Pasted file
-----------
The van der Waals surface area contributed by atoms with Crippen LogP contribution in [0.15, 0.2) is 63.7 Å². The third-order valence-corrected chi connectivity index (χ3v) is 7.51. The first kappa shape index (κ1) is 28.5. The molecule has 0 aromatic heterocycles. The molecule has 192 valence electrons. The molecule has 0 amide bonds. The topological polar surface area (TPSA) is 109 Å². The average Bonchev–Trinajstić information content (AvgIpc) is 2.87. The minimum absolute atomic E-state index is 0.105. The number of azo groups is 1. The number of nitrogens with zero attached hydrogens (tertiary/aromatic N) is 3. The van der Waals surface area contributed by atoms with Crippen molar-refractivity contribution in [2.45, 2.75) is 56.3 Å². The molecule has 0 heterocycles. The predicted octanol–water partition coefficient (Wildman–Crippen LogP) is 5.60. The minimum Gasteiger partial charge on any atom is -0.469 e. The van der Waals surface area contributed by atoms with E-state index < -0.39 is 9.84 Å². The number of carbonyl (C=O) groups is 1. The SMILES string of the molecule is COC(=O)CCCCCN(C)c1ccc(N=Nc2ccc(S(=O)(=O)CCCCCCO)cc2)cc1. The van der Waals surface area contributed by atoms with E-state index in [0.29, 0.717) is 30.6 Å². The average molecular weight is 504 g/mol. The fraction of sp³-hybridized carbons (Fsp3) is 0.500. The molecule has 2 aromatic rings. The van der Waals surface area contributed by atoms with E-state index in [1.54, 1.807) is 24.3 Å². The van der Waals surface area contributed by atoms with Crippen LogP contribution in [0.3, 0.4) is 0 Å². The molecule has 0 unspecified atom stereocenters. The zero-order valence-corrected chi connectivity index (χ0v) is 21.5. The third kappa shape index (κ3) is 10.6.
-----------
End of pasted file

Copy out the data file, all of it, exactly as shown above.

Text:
The van der Waals surface area contributed by atoms with Crippen LogP contribution in [0.15, 0.2) is 63.7 Å². The third-order valence-corrected chi connectivity index (χ3v) is 7.51. The first kappa shape index (κ1) is 28.5. The molecule has 0 aromatic heterocycles. The molecule has 192 valence electrons. The molecule has 0 amide bonds. The topological polar surface area (TPSA) is 109 Å². The average Bonchev–Trinajstić information content (AvgIpc) is 2.87. The minimum absolute atomic E-state index is 0.105. The number of azo groups is 1. The number of nitrogens with zero attached hydrogens (tertiary/aromatic N) is 3. The van der Waals surface area contributed by atoms with Crippen molar-refractivity contribution in [2.45, 2.75) is 56.3 Å². The molecule has 0 heterocycles. The predicted octanol–water partition coefficient (Wildman–Crippen LogP) is 5.60. The minimum Gasteiger partial charge on any atom is -0.469 e. The van der Waals surface area contributed by atoms with E-state index < -0.39 is 9.84 Å². The number of carbonyl (C=O) groups is 1. The SMILES string of the molecule is COC(=O)CCCCCN(C)c1ccc(N=Nc2ccc(S(=O)(=O)CCCCCCO)cc2)cc1. The van der Waals surface area contributed by atoms with E-state index in [0.29, 0.717) is 30.6 Å². The average molecular weight is 504 g/mol. The fraction of sp³-hybridized carbons (Fsp3) is 0.500. The molecule has 2 aromatic rings. The van der Waals surface area contributed by atoms with E-state index in [1.54, 1.807) is 24.3 Å². The van der Waals surface area contributed by atoms with Crippen LogP contribution in [0.3, 0.4) is 0 Å². The molecule has 0 unspecified atom stereocenters. The zero-order valence-corrected chi connectivity index (χ0v) is 21.5. The third kappa shape index (κ3) is 10.6.